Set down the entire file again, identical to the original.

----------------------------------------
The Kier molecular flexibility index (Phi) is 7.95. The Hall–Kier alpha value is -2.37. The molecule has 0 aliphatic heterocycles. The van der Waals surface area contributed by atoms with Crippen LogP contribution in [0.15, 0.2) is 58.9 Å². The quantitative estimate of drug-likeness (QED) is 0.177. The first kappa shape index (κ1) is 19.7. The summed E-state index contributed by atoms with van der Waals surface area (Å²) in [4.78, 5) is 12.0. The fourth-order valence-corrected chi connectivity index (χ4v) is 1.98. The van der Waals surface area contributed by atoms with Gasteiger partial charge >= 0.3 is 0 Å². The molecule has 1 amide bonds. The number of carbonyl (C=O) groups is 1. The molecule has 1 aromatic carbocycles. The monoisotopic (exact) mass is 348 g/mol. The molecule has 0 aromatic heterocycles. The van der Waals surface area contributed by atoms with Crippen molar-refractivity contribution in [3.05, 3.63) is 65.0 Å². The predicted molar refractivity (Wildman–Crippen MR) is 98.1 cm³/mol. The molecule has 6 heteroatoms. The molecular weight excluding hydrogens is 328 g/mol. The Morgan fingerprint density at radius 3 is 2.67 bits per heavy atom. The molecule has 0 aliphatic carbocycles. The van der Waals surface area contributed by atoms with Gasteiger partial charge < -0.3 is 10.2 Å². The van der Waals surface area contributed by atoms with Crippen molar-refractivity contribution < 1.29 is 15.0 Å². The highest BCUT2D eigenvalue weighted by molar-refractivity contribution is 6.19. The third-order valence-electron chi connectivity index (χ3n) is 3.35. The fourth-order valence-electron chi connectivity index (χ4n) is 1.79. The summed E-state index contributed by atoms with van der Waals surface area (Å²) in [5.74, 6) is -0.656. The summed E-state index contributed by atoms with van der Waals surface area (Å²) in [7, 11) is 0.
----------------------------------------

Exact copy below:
The Kier molecular flexibility index (Phi) is 7.95. The Hall–Kier alpha value is -2.37. The molecule has 0 aliphatic heterocycles. The van der Waals surface area contributed by atoms with Crippen LogP contribution in [0.15, 0.2) is 58.9 Å². The quantitative estimate of drug-likeness (QED) is 0.177. The first kappa shape index (κ1) is 19.7. The summed E-state index contributed by atoms with van der Waals surface area (Å²) in [4.78, 5) is 12.0. The fourth-order valence-corrected chi connectivity index (χ4v) is 1.98. The van der Waals surface area contributed by atoms with Gasteiger partial charge >= 0.3 is 0 Å². The molecule has 1 amide bonds. The number of carbonyl (C=O) groups is 1. The molecule has 1 aromatic carbocycles. The monoisotopic (exact) mass is 348 g/mol. The molecule has 0 aromatic heterocycles. The van der Waals surface area contributed by atoms with Crippen molar-refractivity contribution in [3.05, 3.63) is 65.0 Å². The predicted molar refractivity (Wildman–Crippen MR) is 98.1 cm³/mol. The molecule has 6 heteroatoms. The molecular weight excluding hydrogens is 328 g/mol. The Morgan fingerprint density at radius 3 is 2.67 bits per heavy atom. The molecule has 0 aliphatic carbocycles. The van der Waals surface area contributed by atoms with Gasteiger partial charge < -0.3 is 10.2 Å². The van der Waals surface area contributed by atoms with Crippen molar-refractivity contribution < 1.29 is 15.0 Å². The highest BCUT2D eigenvalue weighted by molar-refractivity contribution is 6.19. The third-order valence-electron chi connectivity index (χ3n) is 3.35. The fourth-order valence-electron chi connectivity index (χ4n) is 1.79. The summed E-state index contributed by atoms with van der Waals surface area (Å²) in [5.74, 6) is -0.656. The summed E-state index contributed by atoms with van der Waals surface area (Å²) in [7, 11) is 0.